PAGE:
HC Deb 15 February 1993 vol 219 cc21-6 3.30 pm
Dr. John Cunningham (Copeland)

(by private notice): To ask the Minister for the Environment and Countryside if he will make a statement about excessive discharges of radioactive material which occurred at Sellafield on Thursday 11 and Friday 12 February 1993.

The Minister for the Environment and Countryside (Mr. David Maclean)

Her Majesty's inspectorate of pollution and Her Majesty's nuclear installations inspectorate were informed of an incident at Sellafield at 1600 hours on Friday 12 February. The information indicated that the release occurred from the B204 stack as a result of work prior to decommissioning in building B203 which shares a ventilation stack with B204. This preparatory work in B203 was stopped as a result of the release and will not recommence until HMIP has reported.

HMIP and NII arranged for inspectors to visit the Sellafield site on Saturday 13 February to investigate the background to the release. B203 is a redundant building which has been shut down for 10 years. It is important that this and other buildings no longer in use are properly and safely decommissioned. We understand that as part of the preparatory work on decommissioning a small amount of alpha-emitting radioactive material was disturbed and emitted into the atmosphere. It is estimated that from the start of the incident to date, about 1,000 mega-becquerels of activity has been released. British Nuclear Fuels monitoring shows that emissions have dropped substantially. The most recent results show that emissions are down to about 20 mega-becquerels over a 24-hour period.

The House will be interested to know that the current authorised discharge limit is 4,300 mega-becquerels per annum, although BNFL. has been operating well within that limit in recent years, at about 100 to 200 mega-becquerels per annum. We therefore regard the incident as serious, although it is well within safety limits.

The House will also wish to know that on the basis of pessimistic estimates, the increase in dose to the public close to the plant is approximately 10 micro-Sieverts. The annual average dose in the United Kingdom is 2,500 micro-Sieverts.

Starting with HMIP and NII's preliminary visit to the site on Saturday, 13 February, a full investigation is in hand. There will be a further visit by HMIP and NII tomorrow. Ministry of Agriculture, Fisheries and Food inspectors have also arranged for samples to be taken around the site perimeter. The results of this investigation will he reported to the chief inspectors of HMIP and the NII. I have asked the chief inspector of HMIP to report to me on all the circumstances of the incident, the lessons to be learnt and the actions to be taken for the future. I shall, of course, publish that report.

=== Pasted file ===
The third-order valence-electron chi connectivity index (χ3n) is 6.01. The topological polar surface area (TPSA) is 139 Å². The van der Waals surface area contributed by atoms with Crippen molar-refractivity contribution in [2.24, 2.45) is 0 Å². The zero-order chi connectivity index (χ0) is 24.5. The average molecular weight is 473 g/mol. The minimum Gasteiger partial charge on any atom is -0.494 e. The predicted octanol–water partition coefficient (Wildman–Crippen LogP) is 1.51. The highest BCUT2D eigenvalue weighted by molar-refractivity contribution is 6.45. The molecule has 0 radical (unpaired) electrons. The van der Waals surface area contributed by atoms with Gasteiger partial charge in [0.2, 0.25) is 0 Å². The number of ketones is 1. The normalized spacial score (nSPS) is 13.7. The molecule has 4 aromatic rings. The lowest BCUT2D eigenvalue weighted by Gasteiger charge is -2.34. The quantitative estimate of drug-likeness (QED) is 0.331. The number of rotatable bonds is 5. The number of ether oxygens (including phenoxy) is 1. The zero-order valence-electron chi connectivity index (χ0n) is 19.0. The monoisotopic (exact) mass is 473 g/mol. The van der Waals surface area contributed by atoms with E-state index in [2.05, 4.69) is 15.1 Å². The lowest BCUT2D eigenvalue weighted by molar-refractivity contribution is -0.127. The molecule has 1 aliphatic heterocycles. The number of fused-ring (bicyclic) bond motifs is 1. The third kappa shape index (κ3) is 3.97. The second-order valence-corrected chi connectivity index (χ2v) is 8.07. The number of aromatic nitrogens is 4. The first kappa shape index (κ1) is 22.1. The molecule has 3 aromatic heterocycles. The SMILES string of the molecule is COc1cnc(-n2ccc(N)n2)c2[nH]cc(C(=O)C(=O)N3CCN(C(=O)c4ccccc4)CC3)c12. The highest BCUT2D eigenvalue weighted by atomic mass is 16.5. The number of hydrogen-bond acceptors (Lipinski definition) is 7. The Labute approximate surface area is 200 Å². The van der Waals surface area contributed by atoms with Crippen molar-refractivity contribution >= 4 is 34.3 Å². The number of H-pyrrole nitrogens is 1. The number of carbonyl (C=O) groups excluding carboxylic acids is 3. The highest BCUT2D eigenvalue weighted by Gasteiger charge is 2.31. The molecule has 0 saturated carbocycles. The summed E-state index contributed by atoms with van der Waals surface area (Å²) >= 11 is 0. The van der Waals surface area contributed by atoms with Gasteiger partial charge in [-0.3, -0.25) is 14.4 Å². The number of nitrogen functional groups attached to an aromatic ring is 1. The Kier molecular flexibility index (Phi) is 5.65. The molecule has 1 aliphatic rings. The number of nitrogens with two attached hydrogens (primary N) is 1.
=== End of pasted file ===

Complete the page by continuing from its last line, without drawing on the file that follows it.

I emphasise that the incident occurred in redundant plant and is not associated with normal or planned operations on the Sellafield site.

Dr. Cunningham

I am grateful to the Minister. Although we can all agree that the incident was serious, does the Minister agree that it is also unacceptable that one quarter of the annual authorisation of certain radio nucleides should be discharged in just 24 hours? Is it not also unacceptable that it took the management of British Nuclear Fuels longer than one would expect to make the incident public, especially bearing in mind that my hon. Friend the Member for Kirkcaldy (Dr. Moonie) and I visited the site on Thursday and Friday last week and were not informed that those excessive discharges had taken place?

Does the Minister accept, and will the management of British Nuclear Fuels note, that such behaviour does nothing to inspire confidence in them and the way in which they discharge their responsibilities? Can the Minister tell me and my constituents more about the qualitative nature of the radio nucleides which escaped? It clearly was not a contemplated and managed discharge, but an accident which should not have happened. What radio nucleides were involved? Is it true, for example, that one was americium? Can the Minister identify any others?

Will the Minister ensure that there will be the most rigorous and searching inquiry? I welcome his assurance that a report will be published. Is there any indication yet that British Nuclear Fuels might have exceeded the terms of its operating licence or failed to sustain best management practice in the conduct of the decommissioning? Can the Minister tell us whether any legal proceedings against the company will follow this totally unacceptable series of events?